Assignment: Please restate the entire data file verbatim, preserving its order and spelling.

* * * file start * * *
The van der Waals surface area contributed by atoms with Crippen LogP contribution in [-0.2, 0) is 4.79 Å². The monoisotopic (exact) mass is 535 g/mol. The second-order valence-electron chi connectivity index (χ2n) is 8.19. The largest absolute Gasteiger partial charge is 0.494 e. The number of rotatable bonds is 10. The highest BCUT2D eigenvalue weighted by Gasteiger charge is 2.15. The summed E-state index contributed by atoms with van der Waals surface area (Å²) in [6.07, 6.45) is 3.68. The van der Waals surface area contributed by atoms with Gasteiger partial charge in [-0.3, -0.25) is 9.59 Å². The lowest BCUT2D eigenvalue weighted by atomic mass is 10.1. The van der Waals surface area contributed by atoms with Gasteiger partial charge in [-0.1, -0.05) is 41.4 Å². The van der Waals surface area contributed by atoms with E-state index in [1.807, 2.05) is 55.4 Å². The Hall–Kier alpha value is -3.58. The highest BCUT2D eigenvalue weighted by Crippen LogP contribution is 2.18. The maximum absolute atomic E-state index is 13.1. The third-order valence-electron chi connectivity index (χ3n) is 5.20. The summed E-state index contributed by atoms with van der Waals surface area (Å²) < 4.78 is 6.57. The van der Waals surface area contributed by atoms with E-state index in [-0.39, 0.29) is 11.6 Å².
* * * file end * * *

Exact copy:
The van der Waals surface area contributed by atoms with Crippen LogP contribution in [-0.2, 0) is 4.79 Å². The monoisotopic (exact) mass is 535 g/mol. The second-order valence-electron chi connectivity index (χ2n) is 8.19. The largest absolute Gasteiger partial charge is 0.494 e. The number of rotatable bonds is 10. The highest BCUT2D eigenvalue weighted by Gasteiger charge is 2.15. The summed E-state index contributed by atoms with van der Waals surface area (Å²) in [6.07, 6.45) is 3.68. The van der Waals surface area contributed by atoms with Gasteiger partial charge in [-0.3, -0.25) is 9.59 Å². The lowest BCUT2D eigenvalue weighted by atomic mass is 10.1. The van der Waals surface area contributed by atoms with Gasteiger partial charge in [-0.1, -0.05) is 41.4 Å². The van der Waals surface area contributed by atoms with E-state index in [1.807, 2.05) is 55.4 Å². The Hall–Kier alpha value is -3.58. The highest BCUT2D eigenvalue weighted by Crippen LogP contribution is 2.18. The maximum absolute atomic E-state index is 13.1. The third-order valence-electron chi connectivity index (χ3n) is 5.20. The summed E-state index contributed by atoms with van der Waals surface area (Å²) < 4.78 is 6.57. The van der Waals surface area contributed by atoms with E-state index in [-0.39, 0.29) is 11.6 Å².